A novel approach to identifying and quantifying neutrophil extracellular trap formation in septic dogs using immunofluorescence microscopy

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3 Citations (Scopus)

Abstract

Background: Canine neutrophils release neutrophil extracellular traps (NETs) in response to lipopolysaccharide but NETs from clinical septic dogs had not been identified. The primary aim is to describe the methodology of identifying and quantifying neutrophil extracellular traps (NETs) in cytology samples of septic foci in dogs with sepsis using immunofluorescence microscopy. Cytology samples including endotracheal tracheal wash (ETW), bronchoalveolar lavage (BAL), abdominal and pleural effusion collected from 5 dogs (3 septic, 2 non-septic) were fixed, permeabilized and stained for myeloperoxidase (MPO), citrullinated histone H3 (citH3) and cell-free DNA (cfDNA). Fluorescence microscopy was used to identify and quantify NETs in 10 random views at 40× magnification. NETs were identified based on co-localization of MPO, citH3 and cfDNA. NETs were quantified as a ratio (number of NETs: number of neutrophils). Neutrophils were identified based on cytoplasmic MPO, cellular diameter and nuclear morphology. Results: NETs were identified and quantified in all cytology samples collected from septic dogs. A small number of NETs was documented in one dog with sterile chronic bronchitis. No NETs were found in sterile abdominal effusion collected from one dog with congestive heart failure. Conclusions: Immunofluorescence microscopy could be a useful tool for the study of NETs in dogs with clinical sepsis.

Original languageEnglish (US)
Article number210
JournalBMC Veterinary Research
Volume14
Issue number1
DOIs
StatePublished - Jun 27 2018

Fingerprint

fluorescence microscopy
Fluorescence Microscopy
neutrophils
traps
Dogs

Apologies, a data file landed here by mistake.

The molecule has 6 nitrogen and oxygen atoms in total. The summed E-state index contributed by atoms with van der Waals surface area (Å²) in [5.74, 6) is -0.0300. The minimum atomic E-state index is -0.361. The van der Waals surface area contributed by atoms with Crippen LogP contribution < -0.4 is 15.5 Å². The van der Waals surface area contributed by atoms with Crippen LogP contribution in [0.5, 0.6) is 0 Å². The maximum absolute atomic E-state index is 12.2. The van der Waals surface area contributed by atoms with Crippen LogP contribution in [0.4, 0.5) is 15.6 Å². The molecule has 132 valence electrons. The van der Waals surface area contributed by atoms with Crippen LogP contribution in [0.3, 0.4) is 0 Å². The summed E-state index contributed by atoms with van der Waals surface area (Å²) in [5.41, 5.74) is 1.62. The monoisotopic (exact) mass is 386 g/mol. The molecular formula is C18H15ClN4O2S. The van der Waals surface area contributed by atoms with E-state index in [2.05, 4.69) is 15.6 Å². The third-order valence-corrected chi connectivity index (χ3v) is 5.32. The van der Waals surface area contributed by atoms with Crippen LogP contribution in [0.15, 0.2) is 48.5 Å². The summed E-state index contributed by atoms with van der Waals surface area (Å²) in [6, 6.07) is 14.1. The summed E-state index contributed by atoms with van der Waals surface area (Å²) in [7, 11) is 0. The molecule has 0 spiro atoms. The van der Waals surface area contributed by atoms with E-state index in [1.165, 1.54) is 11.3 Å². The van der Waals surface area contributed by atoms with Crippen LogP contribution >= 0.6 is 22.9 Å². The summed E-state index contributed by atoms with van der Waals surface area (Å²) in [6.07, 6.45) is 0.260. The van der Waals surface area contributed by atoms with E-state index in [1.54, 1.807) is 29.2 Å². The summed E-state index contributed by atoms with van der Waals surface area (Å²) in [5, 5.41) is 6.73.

dogs
myeloperoxidase
Peroxidase
Cell Biology
Neutrophils
cell biology
Histones
Sepsis
Extracellular Traps
histones
Chronic Bronchitis
DNA
Bronchoalveolar Lavage
Pleural Effusion
bronchitis

Keywords

  • Cell-free DNA
  • Citrullinated histones
  • Peptidylarginine deiminase
  • Sepsis

ASJC Scopus subject areas

  • veterinary(all)

Cite this

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title = "A novel approach to identifying and quantifying neutrophil extracellular trap formation in septic dogs using immunofluorescence microscopy",
abstract = "Background: Canine neutrophils release neutrophil extracellular traps (NETs) in response to lipopolysaccharide but NETs from clinical septic dogs had not been identified. The primary aim is to describe the methodology of identifying and quantifying neutrophil extracellular traps (NETs) in cytology samples of septic foci in dogs with sepsis using immunofluorescence microscopy. Cytology samples including endotracheal tracheal wash (ETW), bronchoalveolar lavage (BAL), abdominal and pleural effusion collected from 5 dogs (3 septic, 2 non-septic) were fixed, permeabilized and stained for myeloperoxidase (MPO), citrullinated histone H3 (citH3) and cell-free DNA (cfDNA). Fluorescence microscopy was used to identify and quantify NETs in 10 random views at 40× magnification. NETs were identified based on co-localization of MPO, citH3 and cfDNA. NETs were quantified as a ratio (number of NETs: number of neutrophils). Neutrophils were identified based on cytoplasmic MPO, cellular diameter and nuclear morphology. Results: NETs were identified and quantified in all cytology samples collected from septic dogs. A small number of NETs was documented in one dog with sterile chronic bronchitis. No NETs were found in sterile abdominal effusion collected from one dog with congestive heart failure. Conclusions: Immunofluorescence microscopy could be a useful tool for the study of NETs in dogs with clinical sepsis.",